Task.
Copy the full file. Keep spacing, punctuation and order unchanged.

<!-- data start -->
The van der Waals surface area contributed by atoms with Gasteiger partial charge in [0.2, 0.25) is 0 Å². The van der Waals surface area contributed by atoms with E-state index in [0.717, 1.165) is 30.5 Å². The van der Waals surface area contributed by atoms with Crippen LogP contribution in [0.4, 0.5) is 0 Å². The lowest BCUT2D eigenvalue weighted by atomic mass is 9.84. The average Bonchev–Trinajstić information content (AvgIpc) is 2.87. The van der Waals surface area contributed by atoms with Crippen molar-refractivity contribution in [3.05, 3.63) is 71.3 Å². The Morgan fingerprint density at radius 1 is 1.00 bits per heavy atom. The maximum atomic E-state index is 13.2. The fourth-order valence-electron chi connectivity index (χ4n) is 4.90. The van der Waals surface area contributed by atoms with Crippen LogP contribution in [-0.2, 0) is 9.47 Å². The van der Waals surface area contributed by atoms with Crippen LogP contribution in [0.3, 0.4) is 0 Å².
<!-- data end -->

The van der Waals surface area contributed by atoms with Gasteiger partial charge in [0.2, 0.25) is 0 Å². The van der Waals surface area contributed by atoms with E-state index in [0.717, 1.165) is 30.5 Å². The van der Waals surface area contributed by atoms with Crippen LogP contribution in [0.4, 0.5) is 0 Å². The lowest BCUT2D eigenvalue weighted by atomic mass is 9.84. The average Bonchev–Trinajstić information content (AvgIpc) is 2.87. The van der Waals surface area contributed by atoms with Crippen molar-refractivity contribution in [3.05, 3.63) is 71.3 Å². The Morgan fingerprint density at radius 1 is 1.00 bits per heavy atom. The maximum atomic E-state index is 13.2. The fourth-order valence-electron chi connectivity index (χ4n) is 4.90. The van der Waals surface area contributed by atoms with Crippen LogP contribution in [-0.2, 0) is 9.47 Å². The van der Waals surface area contributed by atoms with Crippen LogP contribution in [0.3, 0.4) is 0 Å².